Nunn on the Conservation of Meeson

Dora Meeson’s In a Chelsea Garden (1912) has returned to Castlemaine Art Museum following much needed conservation. After a number of cracks were identified in the painting, CAM commenced the Cracking Appeal in 2022 to raise funds for its restoration. A sincere thank you to the individual donors who generously supported the Cracking Appeal and, in doing so, the endurance of the collection.

In this personal Reflection, painting conservator Catherine Nunn demonstrates the revealing nature of conservation interventions – uncovering the artist behind the painting.

The painting after conservation treatment. Dora Meeson, In a Chelsea Garden, 1912, oil on canvas. Gift of the artist, 1922. Collection: Castlemaine Art Museum. Image: Catherine Nunn.

Catherine Nunn on the Conservation of Dora Meeson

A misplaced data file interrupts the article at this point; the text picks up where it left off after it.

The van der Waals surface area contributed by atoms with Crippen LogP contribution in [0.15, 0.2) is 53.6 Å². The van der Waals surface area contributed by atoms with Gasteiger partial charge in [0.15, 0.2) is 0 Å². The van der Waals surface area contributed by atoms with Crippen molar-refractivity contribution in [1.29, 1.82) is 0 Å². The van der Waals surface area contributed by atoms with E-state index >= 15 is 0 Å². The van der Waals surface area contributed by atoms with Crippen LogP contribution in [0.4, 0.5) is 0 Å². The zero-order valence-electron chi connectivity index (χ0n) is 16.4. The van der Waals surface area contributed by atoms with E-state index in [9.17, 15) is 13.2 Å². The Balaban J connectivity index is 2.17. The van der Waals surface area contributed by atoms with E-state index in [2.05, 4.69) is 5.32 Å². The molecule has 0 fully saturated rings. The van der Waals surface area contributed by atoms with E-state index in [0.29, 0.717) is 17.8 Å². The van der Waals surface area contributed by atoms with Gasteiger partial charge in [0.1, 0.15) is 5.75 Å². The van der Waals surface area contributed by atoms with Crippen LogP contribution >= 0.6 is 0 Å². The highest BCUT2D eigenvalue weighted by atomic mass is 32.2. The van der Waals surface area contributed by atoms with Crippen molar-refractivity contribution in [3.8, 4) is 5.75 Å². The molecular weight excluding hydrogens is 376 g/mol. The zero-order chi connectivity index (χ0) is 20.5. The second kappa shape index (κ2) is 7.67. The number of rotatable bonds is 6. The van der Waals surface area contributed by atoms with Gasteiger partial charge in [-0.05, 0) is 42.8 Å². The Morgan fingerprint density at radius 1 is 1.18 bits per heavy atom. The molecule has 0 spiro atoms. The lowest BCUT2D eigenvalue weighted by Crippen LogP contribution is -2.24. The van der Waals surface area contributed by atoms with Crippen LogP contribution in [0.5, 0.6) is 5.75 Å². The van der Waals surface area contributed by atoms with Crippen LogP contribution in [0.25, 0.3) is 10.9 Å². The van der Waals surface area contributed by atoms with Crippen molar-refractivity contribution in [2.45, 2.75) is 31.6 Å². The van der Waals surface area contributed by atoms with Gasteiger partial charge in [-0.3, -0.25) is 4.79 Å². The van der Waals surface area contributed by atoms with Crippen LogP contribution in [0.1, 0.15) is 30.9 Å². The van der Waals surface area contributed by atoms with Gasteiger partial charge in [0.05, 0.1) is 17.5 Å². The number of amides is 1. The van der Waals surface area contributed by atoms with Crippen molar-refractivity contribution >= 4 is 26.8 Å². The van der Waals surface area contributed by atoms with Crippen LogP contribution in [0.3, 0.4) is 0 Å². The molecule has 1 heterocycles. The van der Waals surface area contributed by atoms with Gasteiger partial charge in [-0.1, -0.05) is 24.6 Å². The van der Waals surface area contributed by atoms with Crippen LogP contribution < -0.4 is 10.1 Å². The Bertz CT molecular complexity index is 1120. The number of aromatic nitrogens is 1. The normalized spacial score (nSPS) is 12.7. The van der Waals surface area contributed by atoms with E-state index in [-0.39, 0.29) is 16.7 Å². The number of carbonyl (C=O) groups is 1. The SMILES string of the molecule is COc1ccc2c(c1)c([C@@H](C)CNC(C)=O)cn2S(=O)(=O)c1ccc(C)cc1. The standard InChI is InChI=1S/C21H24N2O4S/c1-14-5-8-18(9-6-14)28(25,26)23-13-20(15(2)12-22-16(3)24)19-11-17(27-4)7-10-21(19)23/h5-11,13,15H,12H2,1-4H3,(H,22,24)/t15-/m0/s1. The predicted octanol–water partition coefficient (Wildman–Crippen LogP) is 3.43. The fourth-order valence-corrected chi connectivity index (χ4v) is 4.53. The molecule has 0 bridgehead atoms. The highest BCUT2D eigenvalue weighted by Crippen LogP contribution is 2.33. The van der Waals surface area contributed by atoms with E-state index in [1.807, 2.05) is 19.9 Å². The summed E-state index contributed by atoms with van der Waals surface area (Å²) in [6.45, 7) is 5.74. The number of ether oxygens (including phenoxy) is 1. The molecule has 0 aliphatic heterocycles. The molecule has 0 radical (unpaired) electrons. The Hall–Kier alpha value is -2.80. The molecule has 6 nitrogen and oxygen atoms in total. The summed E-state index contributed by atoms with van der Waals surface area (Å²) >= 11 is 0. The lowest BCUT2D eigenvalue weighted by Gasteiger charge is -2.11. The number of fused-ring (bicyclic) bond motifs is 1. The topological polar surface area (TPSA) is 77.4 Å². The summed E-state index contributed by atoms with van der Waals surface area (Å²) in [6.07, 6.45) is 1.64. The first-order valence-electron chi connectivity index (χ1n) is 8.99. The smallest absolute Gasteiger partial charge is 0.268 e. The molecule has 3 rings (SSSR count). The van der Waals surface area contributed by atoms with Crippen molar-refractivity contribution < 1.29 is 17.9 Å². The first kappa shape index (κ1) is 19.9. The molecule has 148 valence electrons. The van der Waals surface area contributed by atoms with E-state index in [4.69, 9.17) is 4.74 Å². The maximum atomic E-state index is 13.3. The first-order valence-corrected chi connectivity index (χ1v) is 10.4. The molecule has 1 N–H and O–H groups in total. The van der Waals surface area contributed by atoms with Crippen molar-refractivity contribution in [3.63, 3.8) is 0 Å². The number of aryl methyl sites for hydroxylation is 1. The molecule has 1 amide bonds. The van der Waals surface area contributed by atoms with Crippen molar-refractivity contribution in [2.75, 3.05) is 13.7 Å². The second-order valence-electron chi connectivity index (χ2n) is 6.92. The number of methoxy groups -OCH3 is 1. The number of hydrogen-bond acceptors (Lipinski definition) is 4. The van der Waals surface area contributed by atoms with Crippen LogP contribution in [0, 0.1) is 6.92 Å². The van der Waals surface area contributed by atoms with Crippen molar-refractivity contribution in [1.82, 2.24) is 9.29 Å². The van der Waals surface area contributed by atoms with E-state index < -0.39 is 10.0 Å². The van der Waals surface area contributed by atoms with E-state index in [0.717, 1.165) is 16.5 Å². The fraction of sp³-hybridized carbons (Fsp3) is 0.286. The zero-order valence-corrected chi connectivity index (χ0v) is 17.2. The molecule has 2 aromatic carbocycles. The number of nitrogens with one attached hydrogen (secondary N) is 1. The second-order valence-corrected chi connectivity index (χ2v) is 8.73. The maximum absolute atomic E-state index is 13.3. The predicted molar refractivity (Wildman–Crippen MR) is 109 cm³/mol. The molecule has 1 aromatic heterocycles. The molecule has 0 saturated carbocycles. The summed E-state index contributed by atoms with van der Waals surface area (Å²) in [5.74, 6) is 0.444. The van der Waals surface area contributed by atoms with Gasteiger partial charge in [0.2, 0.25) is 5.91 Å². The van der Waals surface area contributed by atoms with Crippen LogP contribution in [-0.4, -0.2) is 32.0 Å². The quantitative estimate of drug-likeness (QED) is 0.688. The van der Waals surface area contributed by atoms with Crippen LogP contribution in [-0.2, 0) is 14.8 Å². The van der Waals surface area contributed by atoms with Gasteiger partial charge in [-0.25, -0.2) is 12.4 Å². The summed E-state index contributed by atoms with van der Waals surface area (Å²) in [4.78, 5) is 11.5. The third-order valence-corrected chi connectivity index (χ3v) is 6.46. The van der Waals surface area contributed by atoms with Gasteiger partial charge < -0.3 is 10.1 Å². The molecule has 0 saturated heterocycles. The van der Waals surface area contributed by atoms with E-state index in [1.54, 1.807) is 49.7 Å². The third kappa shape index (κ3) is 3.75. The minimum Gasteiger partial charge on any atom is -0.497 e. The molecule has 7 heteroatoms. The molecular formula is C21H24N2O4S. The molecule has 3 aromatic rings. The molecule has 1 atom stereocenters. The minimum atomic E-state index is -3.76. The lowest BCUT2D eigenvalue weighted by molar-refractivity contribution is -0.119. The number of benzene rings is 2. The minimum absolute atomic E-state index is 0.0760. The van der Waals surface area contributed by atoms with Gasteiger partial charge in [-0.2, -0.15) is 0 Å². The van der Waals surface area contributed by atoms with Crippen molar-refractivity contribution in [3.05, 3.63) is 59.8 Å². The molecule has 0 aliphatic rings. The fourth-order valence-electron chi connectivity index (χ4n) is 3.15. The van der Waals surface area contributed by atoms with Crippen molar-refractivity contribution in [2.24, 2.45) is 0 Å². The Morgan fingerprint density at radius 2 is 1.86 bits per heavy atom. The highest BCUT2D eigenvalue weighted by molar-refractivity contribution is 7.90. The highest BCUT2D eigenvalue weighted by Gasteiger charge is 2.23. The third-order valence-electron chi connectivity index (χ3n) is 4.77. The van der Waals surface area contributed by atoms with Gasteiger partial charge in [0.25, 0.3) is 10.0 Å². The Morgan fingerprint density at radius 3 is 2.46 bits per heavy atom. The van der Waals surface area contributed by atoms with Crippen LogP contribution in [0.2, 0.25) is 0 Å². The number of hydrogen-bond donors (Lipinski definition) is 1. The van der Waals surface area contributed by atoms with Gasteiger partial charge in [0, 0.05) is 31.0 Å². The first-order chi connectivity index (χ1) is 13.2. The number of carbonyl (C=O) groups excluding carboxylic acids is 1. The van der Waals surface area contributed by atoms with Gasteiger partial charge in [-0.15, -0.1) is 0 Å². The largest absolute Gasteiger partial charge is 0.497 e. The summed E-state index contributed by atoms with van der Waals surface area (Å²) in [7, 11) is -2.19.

As a painting conservator, I spend time with lots of different artworks. Paintings generally come to me for a few weeks or months, they share my workspace, observe my daily studio rituals, and submit to my conservation ministrations. When their treatment is complete, they return to their custodians. Usually, I maintain a level of professional distance that keeps me from getting too attached to the artworks. However, when I emailed CAM to report that Dora Meeson’s In a Chelsea Garden was ready to return to Castlemaine after conservation in my studio, I felt really sad.

I’m still puzzling over why I felt this way. Of course, this is a beautiful and serene painting: an elegant lady gracefully leaning to pick a flower in the verdant tranquillity of a Chelsea garden. Maybe it’s just because it’s such a lovely painting that I didn’t want it to leave? Possibly, but I think there’s also something else.

As a conservator, I get to see paintings in ways that aren’t possible when they’re hanging on the wall in a gallery. It’s a privilege of my profession and one of the most exciting parts of being a conservator. When paintings are un-framed for examination and treatment, sometimes unexpected discoveries emerge. These findings deepen our understanding of the artist’s work, and I think that’s why I became so attached to this piece.